-David Brownstein MD
Unlike antibiotics, iodine appears supportive of our nascent immune system anchored by our good bacteria/probiotics. Dr. Brownstein’s practice has treated thousands of patients with the iodine protocol and has stated he has never seen dysbiotic reactions to its use: iodine leaves healthy gut flora intact Personally, I have seen only benefit for my digestion.

To be continued...

Zenzero 05-30-2009 05:34 PM


Fabulous! Thank you so much for doing this.

lil_miss_understood 05-30-2009 05:35 PM

Haven't read or anything, just subbing for now.

linguistmama 05-30-2009 05:40 PM

Thanks you for all of this! :

JaneS 05-30-2009 05:40 PM

Read the MDC thread that inspired my post:
Nichole’s story of healing herself and her DH from anxiety, depression, migraines, thyroid problems and more.
her website:

Other MDC mamas are describing "euphoria" like feelings with iodine supplementation:

My experience thus far, stay tuned…
Personally I have seen improvement in digestion: stomach acid and bile flow with just one drop of Lugol’s per day. I can’t tease out benefits specifically about mood and energy b/c I’ve been doing other nutritional interventions which also have played a role for me (B vits, omega 3, vitamin D). Although remember nutrition does work in concert, not solo.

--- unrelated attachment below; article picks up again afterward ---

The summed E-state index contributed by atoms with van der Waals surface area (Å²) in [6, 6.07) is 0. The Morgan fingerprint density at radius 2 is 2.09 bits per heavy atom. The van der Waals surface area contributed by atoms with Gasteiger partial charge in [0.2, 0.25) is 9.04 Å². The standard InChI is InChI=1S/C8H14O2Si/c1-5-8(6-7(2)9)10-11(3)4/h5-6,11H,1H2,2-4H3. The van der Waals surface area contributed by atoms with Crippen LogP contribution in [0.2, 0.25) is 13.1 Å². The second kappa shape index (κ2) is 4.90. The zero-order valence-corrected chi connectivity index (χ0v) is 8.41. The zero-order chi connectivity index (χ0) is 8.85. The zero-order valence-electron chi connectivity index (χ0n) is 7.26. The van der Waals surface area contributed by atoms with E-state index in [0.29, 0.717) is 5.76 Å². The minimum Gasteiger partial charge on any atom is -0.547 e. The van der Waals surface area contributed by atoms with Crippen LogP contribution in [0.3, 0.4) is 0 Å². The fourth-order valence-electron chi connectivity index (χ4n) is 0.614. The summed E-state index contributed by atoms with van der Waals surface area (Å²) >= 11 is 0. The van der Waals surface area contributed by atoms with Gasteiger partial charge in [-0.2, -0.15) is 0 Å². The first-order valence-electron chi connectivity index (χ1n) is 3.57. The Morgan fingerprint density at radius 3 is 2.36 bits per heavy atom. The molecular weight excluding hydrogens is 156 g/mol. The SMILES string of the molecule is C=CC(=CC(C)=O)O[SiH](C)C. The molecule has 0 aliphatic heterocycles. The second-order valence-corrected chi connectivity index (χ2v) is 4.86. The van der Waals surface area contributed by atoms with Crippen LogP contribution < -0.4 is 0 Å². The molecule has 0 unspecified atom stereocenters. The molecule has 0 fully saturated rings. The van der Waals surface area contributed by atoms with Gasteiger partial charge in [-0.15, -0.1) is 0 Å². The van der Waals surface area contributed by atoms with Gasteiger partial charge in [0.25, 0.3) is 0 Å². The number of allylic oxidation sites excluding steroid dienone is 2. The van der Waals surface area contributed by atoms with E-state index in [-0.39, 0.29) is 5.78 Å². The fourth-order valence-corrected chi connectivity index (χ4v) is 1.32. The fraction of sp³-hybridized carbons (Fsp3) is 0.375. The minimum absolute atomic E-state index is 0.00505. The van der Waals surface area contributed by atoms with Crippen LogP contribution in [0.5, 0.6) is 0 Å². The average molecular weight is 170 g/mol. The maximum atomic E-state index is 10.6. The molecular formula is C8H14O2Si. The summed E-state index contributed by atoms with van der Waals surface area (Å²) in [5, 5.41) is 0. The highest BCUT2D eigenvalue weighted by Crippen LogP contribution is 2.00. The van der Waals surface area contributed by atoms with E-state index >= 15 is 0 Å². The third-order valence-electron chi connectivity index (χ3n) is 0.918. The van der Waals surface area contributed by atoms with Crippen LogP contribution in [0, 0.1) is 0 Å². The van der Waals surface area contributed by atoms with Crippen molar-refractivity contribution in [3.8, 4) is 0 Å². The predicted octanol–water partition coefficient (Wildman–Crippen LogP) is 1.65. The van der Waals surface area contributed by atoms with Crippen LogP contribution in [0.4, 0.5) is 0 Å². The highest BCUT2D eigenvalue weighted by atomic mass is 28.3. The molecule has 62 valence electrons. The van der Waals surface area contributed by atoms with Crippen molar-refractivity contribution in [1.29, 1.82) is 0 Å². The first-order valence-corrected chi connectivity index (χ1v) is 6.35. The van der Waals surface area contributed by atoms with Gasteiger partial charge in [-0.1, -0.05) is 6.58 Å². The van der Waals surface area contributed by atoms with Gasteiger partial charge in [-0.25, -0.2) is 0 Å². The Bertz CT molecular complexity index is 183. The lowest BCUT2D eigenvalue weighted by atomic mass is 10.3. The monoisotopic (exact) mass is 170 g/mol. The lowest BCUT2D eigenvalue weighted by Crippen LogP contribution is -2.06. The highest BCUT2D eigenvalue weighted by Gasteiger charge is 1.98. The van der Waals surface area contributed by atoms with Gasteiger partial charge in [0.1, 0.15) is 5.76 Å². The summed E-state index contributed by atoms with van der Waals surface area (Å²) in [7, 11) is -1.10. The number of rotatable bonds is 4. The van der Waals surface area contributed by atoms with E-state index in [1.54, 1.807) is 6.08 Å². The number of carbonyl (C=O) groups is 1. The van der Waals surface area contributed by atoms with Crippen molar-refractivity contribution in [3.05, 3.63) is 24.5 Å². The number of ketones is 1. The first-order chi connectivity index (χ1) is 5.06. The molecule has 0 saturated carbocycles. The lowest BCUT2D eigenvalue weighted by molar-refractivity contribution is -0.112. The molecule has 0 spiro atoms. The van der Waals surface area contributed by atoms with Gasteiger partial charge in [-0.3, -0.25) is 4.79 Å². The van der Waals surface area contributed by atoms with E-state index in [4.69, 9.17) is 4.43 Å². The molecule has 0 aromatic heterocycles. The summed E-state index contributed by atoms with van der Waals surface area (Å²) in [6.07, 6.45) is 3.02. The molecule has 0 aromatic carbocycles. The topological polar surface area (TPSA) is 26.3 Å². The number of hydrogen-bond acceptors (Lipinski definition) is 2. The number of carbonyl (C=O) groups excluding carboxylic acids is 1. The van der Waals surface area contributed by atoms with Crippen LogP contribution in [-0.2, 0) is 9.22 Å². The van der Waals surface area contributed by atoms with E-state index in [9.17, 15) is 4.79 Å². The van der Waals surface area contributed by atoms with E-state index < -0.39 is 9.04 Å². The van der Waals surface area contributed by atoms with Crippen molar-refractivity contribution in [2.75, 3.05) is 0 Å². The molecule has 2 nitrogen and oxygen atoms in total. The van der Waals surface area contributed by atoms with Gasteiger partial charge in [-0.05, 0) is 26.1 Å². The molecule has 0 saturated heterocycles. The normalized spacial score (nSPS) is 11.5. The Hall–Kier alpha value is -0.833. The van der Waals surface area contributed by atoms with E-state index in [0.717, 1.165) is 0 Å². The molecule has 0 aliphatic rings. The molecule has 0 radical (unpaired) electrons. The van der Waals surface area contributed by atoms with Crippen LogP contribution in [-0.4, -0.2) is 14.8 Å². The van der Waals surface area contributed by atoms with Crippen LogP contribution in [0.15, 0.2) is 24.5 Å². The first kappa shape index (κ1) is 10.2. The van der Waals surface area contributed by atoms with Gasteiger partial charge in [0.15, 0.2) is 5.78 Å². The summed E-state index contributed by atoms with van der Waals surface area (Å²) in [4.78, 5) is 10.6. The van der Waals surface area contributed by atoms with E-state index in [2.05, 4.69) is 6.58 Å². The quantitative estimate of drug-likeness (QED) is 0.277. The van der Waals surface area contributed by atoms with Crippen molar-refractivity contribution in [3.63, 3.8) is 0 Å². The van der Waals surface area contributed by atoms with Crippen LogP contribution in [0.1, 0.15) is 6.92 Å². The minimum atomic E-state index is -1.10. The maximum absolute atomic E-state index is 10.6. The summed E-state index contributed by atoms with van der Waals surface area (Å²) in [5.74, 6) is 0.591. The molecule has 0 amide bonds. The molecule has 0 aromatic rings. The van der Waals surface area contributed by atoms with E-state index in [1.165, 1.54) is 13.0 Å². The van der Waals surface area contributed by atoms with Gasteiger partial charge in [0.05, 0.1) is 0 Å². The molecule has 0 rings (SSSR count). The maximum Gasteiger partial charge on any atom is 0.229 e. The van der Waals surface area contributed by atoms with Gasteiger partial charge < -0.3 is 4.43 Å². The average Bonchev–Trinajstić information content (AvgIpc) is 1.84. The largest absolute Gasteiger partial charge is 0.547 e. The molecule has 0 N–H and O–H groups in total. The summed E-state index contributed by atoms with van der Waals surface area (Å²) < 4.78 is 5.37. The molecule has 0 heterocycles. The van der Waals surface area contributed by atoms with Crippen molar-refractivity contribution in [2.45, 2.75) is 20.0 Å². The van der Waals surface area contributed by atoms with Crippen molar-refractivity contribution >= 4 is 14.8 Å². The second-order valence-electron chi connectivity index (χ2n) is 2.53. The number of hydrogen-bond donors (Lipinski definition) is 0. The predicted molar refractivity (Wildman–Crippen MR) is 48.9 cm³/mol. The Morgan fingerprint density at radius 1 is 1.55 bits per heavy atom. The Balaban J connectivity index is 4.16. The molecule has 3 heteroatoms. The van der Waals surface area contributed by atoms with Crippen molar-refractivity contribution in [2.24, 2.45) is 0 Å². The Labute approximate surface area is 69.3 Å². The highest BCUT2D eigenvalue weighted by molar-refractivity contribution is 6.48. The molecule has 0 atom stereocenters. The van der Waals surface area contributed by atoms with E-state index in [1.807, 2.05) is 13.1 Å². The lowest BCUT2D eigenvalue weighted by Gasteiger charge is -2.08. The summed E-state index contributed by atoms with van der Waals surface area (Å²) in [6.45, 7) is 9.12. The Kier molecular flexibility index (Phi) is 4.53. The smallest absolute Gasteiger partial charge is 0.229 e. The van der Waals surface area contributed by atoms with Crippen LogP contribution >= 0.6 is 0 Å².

My goal is to work up to the 8 drops per day (50 mg. of iodine and iodide) supporting detox with transdermal magnesium, celtic sea salt flushes, selenium and vitamin C. I have to say it's been hard, and I wonder if my mercury load is an issue. I keep stopping and starting. I am detoxing bromide (headaches and mind numbing fatigue). It definitely helped my body temperature increase.

Now that I’m reminded about the necessity of iodine and my particular need for it (if I was detoxing bromide, and I know my mercury burden is high, ergo my receptors are clogged and I’m risking the development of disease). My AM temps have still not been consistent, so clearly my thyroid is still impaired, another indication my body needs more iodine. I haven’t even been following the 12.5 mg maintenance dose b/c of my reluctance over initial detox symptoms. (What a dope! Oh well it’s good to have new goals, right?)